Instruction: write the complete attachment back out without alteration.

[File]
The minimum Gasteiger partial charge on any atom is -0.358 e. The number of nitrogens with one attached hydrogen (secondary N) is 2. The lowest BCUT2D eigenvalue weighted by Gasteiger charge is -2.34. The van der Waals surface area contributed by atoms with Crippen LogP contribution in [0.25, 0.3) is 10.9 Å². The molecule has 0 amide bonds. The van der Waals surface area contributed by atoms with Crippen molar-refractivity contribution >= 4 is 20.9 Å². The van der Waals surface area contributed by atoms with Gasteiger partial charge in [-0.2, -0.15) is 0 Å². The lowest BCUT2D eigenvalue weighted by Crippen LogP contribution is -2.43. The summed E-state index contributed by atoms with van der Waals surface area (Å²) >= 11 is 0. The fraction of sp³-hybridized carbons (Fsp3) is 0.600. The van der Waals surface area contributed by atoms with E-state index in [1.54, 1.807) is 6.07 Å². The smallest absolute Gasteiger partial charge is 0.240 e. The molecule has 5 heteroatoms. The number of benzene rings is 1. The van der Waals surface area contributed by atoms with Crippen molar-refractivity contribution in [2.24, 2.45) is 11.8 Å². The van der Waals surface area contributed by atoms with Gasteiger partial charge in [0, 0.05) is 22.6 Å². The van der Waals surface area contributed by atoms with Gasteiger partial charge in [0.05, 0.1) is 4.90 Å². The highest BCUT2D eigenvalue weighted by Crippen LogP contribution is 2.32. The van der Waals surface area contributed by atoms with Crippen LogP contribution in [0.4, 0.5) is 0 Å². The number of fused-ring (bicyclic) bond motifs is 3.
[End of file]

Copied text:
The minimum Gasteiger partial charge on any atom is -0.358 e. The number of nitrogens with one attached hydrogen (secondary N) is 2. The lowest BCUT2D eigenvalue weighted by Gasteiger charge is -2.34. The van der Waals surface area contributed by atoms with Crippen LogP contribution in [0.25, 0.3) is 10.9 Å². The molecule has 0 amide bonds. The van der Waals surface area contributed by atoms with Crippen molar-refractivity contribution >= 4 is 20.9 Å². The van der Waals surface area contributed by atoms with Gasteiger partial charge in [-0.2, -0.15) is 0 Å². The lowest BCUT2D eigenvalue weighted by Crippen LogP contribution is -2.43. The summed E-state index contributed by atoms with van der Waals surface area (Å²) >= 11 is 0. The fraction of sp³-hybridized carbons (Fsp3) is 0.600. The van der Waals surface area contributed by atoms with E-state index in [1.54, 1.807) is 6.07 Å². The smallest absolute Gasteiger partial charge is 0.240 e. The molecule has 5 heteroatoms. The number of benzene rings is 1. The van der Waals surface area contributed by atoms with Crippen molar-refractivity contribution in [2.24, 2.45) is 11.8 Å². The van der Waals surface area contributed by atoms with Gasteiger partial charge in [0, 0.05) is 22.6 Å². The van der Waals surface area contributed by atoms with Gasteiger partial charge in [0.05, 0.1) is 4.90 Å². The highest BCUT2D eigenvalue weighted by Crippen LogP contribution is 2.32. The van der Waals surface area contributed by atoms with Crippen LogP contribution in [0.4, 0.5) is 0 Å². The number of fused-ring (bicyclic) bond motifs is 3.